RAMBleed is a new Rowhammerbased side-channel attack that enables an attacker to read out the physical memory associated with the other process.
Academic researchers Andrew Kwong and Daniel Genkin from the University of Michigan, Daniel Gruss form Graz University and Yuval Yarom from University of Adelaide and Data 61 disclosed the attack method.
The RAMBleed attack is based on the previous Rowhammer attack, which lets the attacker flip the bit’s in the memory space of another process.
Rowhammer is a readability issue in DRAM that enables an attacker to flip bits in the memory space of other processes. “We show in our paper that an attacker, by observing Rowhammer-induced bit flips in her memory, can deduce the values in nearby DRAM rows.”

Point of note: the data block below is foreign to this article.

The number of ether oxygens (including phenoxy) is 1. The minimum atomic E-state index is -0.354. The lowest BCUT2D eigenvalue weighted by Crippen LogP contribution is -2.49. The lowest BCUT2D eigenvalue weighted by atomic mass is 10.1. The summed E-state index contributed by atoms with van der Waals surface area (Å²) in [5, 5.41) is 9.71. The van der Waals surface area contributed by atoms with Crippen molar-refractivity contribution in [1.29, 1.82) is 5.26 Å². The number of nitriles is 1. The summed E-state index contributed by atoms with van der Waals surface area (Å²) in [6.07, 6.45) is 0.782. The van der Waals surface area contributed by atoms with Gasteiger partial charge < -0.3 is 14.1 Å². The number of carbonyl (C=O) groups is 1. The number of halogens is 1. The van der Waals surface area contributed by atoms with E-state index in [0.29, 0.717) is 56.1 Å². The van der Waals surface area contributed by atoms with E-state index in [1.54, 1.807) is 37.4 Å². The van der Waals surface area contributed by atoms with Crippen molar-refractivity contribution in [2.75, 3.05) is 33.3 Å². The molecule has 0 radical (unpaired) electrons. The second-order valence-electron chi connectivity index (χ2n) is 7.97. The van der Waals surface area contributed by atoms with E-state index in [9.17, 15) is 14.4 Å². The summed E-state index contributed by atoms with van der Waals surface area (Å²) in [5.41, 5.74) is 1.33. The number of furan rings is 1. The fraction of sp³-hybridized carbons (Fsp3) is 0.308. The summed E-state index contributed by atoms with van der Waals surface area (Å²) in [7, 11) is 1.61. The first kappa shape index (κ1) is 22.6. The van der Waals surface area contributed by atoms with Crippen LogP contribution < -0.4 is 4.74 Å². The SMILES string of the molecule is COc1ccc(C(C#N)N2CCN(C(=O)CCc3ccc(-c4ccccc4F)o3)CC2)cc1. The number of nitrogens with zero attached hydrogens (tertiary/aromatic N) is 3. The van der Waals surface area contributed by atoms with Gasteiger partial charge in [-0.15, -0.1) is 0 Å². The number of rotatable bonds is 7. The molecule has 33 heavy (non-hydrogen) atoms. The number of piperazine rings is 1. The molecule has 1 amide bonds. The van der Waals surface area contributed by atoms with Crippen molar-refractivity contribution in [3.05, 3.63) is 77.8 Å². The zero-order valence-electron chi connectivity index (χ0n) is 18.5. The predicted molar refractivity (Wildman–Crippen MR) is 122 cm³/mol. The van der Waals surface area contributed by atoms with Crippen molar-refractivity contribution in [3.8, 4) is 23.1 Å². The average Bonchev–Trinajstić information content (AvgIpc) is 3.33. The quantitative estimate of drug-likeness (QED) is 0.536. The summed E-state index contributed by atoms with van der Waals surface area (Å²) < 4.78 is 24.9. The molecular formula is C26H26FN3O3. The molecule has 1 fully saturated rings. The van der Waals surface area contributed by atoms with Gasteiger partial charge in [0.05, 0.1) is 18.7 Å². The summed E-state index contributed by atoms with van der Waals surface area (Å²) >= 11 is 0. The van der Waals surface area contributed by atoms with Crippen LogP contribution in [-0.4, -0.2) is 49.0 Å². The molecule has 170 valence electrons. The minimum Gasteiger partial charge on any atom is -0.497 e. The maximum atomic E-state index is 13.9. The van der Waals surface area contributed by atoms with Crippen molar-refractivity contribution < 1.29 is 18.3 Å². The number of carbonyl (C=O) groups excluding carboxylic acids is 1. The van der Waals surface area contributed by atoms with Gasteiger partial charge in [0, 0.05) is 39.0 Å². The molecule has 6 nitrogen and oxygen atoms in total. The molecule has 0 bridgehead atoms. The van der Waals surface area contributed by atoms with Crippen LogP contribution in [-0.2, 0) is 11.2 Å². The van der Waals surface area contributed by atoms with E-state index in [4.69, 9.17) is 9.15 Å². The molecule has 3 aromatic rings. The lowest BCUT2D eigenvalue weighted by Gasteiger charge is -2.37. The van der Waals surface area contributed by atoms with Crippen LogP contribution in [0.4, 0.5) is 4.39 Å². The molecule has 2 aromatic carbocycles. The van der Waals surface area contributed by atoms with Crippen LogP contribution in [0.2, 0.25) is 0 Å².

The RAMBleed shifts that Rowhammer is not only a threat by integrity but also a threat in confidentiality level as well. Like ROwhammer it doesn’t require any flip bits, so it is effective against ECC memory commonly used by server computers.
By exploiting the vulnerability, attackers can retrieve any data stored in the computer’s physical memory. To demonstrate, researchers presented an end-to-end attack on OpenSSH 7.9 that extracts an RSA-2048 key from the root level SSH daemon.
RAMBleed exploits a physical phenomenon in DRAM DIMMs wherein the likelihood of a Rowhammer induced bit flip depends on the values of the bits immediately above and below it.
Any system that uses Rowhammer-susceptible DIMMs is vulnerable to RAMBleed attack. According to researchers may classes of computers vulnerable are to RAMBleed.
The positive sign is that the attack was not exploited in the wild, and the vulnerability can be tracked as CVE-2019-0174.
Users are recommended to upgrade with memory to DDR4 with targeted row refresh (TRR) enabled.
Manufacturers can mitigate the issue by more rigorously testing for faulty DIMMs.